CALM Breaks Ground on New Veterinary Clinic

a memorial CALM’s new Veterinary Clinic that is under construction

To ring in the new year, the California Living Museum is celebrating by making some much-needed improvements to its Wildlife Rehabilitation Center.

Since its founding in 1983, CALM has treated and released thousands of injured, orphaned, and abandoned animals back into the wild. With the increase in wildlife rehab cases over the past decade, the time has come to update existing enclosures, purchase new equipment, and make more space to ensure that animals have enough room to heal before being released back into the wild.

As part of these renovations, CALM has also partnered with UC Davis and the Oiled Wildlife Care Network (OWCN) to construct a new Veterinary Clinic, which is well underway and expected to be completed this spring. The clinic will allow CALM to better care for its collection of native California animals on-site while providing the Oiled Wildlife Care Network with its first inland facility to care for oiled wildlife in the rare event of an oil spill.

“As an inland facility, being able to respond to a situation without factoring travel time from coastal facilities will significantly cut rescue time,” said Megan Maitland, Director of CALM. “Plus, our partnership with UC Davis and OWCN will help CALM become a training facility for agencies to learn how to deal when these situations arise.”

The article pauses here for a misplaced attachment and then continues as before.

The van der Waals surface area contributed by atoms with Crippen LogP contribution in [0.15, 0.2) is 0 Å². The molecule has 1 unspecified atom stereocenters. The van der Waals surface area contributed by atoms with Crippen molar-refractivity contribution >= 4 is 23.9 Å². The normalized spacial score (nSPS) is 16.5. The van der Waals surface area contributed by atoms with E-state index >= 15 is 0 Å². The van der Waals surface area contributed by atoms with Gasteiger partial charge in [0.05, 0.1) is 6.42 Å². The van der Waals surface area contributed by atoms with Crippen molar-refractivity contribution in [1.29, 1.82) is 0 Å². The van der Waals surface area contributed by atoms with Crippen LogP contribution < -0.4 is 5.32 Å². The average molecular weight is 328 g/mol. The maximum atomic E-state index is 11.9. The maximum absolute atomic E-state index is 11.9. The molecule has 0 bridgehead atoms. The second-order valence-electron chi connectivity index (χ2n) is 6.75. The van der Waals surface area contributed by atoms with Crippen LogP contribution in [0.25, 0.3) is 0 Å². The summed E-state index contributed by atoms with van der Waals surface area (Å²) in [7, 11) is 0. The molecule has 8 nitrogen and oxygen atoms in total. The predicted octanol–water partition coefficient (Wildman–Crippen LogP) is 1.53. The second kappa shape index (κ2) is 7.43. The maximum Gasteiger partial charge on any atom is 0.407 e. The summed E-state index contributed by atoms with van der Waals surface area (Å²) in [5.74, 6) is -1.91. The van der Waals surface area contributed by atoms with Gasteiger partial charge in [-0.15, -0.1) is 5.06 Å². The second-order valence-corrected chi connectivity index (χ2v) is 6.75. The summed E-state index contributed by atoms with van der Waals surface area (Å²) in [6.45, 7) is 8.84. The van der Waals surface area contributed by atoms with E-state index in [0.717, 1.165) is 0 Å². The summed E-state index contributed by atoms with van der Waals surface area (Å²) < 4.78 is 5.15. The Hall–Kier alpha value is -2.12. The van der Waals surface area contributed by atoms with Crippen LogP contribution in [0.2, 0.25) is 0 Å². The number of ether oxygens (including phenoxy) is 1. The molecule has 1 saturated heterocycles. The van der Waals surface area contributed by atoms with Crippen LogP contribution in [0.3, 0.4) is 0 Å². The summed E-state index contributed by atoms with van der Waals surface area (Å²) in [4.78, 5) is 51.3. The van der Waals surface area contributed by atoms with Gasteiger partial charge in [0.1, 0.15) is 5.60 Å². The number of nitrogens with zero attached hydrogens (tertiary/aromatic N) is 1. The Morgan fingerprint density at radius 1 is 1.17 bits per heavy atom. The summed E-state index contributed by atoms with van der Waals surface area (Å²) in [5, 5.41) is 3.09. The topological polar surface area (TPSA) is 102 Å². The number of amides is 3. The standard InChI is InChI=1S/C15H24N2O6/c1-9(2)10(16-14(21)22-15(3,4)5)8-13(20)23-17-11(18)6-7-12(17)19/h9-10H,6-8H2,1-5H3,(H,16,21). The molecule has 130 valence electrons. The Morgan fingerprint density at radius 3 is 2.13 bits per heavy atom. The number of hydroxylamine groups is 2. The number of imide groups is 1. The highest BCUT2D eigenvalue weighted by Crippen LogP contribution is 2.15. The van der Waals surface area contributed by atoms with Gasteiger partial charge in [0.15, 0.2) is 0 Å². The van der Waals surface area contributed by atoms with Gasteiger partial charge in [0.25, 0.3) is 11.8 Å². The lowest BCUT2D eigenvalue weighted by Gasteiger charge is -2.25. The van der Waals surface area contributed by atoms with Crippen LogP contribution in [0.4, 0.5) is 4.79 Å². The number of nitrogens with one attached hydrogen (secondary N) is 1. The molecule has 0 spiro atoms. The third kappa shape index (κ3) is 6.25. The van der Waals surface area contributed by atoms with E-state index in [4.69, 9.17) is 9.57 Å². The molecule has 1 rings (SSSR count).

The clinic will include a full-time veterinarian — a first for CALM — and a veterinarian technician. The team will oversee procedures like ultrasounds, sedation, wellness checks, blood draws, and much more. Additionally, there will be an onsite surgical suite and related equipment for more serious cases, new quarantine and holding facilities to enhance the safety and health of CALM’s animal collection, and an enhanced commissary and kitchen facility.

“These exciting changes wouldn’t be possible without generous donations from our community,” Maitland said. “The improvements will allow CALM to take in over 800 injured animals each year with the goal of rehabilitation and release back into the wild.”

UC Davis and the OWCN are contributing $350,000 of the $1,000,000 cost to construct the facility. CALM has launched a capital campaign to raise the balance of the funds to complete the project.

Donations can be made at